Whether they are to be used for weather forecasting or climate projections, atmospheric radiation schemes require a fast yet accurate representation of absorption and emission by atmospheric gases.  Gas absorption spectra can contain hundreds of thousands of absorption lines, far too many to represent explicitly in an atmospheric model. The state-of-the-art approach to approximating this complexity is the correlated k-distribution (CKD) method in which parts of the spectrum with a similar molar absorption coefficient, k, are grouped together and treated by a single pseudo-monochromatic radiative transfer calculation. This works because absorption spectra are highly (although not perfectly) correlated in the vertical (see for example section 10.3 of A first course in atmospheric radiation by Grant Petty). Unfortunately, the tools and know-how to generate CKD gas optics models are historically unavailable to the vast majority of users and developers of radiation schemes. This means that practitioners must use one of the few off-the-shelf models available, whether or not it is optimized for their particular application.

What is ecCKD?

"ecCKD" is a free software tool for generating CKD gas optics models. It requires a limited amount of user input, primarily to specify the required band structure, an error tolerance, the minimum pressure down to which heating rates are required and the range of greenhouse-gas concentrations that need to be simulated. From this it generates a CKD model in the form of look-up tables stored in a single self-describing CKD definition file in NetCDF format.  This can be read in by the free ecRad radiation scheme (currently only the ecckd branch), but the nature of the look-up table is simple enough that it could in principle be incorporated into any other radiation scheme. It is quite data intensive, requiring the 700 GB CKDMIP line-by-line gas absorption database to be available on disk.  A particular innovation is the ability to generate full-spectrum correlated-k (FSCK) models, first investigated for atmospheric applications by Pawlak et al. (2004) in the shortwave and Hogan (2010) in the longwave. The gas optics models generated tend to be both accurate and efficient. Their speed is characterized by the total number of "k-terms", i.e. the total number of pseudo-monochromatic radiative transfer calculations that need to be performed to compute broadband longwave or shortwave flux profiles.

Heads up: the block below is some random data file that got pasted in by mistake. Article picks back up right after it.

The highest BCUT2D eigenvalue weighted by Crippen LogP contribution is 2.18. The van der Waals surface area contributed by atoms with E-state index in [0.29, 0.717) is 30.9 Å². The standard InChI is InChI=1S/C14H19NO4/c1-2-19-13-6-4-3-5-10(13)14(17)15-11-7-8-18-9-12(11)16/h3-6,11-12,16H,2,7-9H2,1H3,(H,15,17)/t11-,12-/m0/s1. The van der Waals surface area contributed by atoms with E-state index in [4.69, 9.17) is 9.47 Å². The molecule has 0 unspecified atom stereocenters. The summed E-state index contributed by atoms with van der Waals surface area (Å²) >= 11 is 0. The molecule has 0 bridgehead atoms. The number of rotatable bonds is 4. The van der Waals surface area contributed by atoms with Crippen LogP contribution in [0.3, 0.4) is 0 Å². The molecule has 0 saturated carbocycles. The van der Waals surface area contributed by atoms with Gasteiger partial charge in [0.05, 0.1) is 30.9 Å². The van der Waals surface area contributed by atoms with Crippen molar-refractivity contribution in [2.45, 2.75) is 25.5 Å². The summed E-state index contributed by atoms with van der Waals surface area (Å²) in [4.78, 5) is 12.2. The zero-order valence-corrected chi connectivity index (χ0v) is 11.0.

Access ecCKD code and documentation

Related links

CKD definition files

Gas optics models generated by ecCKD and evaluated by Hogan and Matricardi (2022). They were trained with the 50-profile CKDMIP "Evaluation-1" dataset and evaluated against the independent 50-profile "Evaluation-2" dataset. Here 'climate' indicates that they are suitable for climate applications since they were trained with a wide range of greenhouse gas concentrations.

Gas optics models trained with the combined CKDMIP "Evaluation-1" and "Evaluation-2" datasets (100 profiles in total):

Experimental gas optics models for radiance models used in remote sensing:

The gas optics models distributed as part of ecRad are here, and include "reference" models in the longwave and shortwave with 64 k terms.

For computing UV index, higher spectral resolution is needed in the relevant spectral region, for which there are two shortwave files that can be used: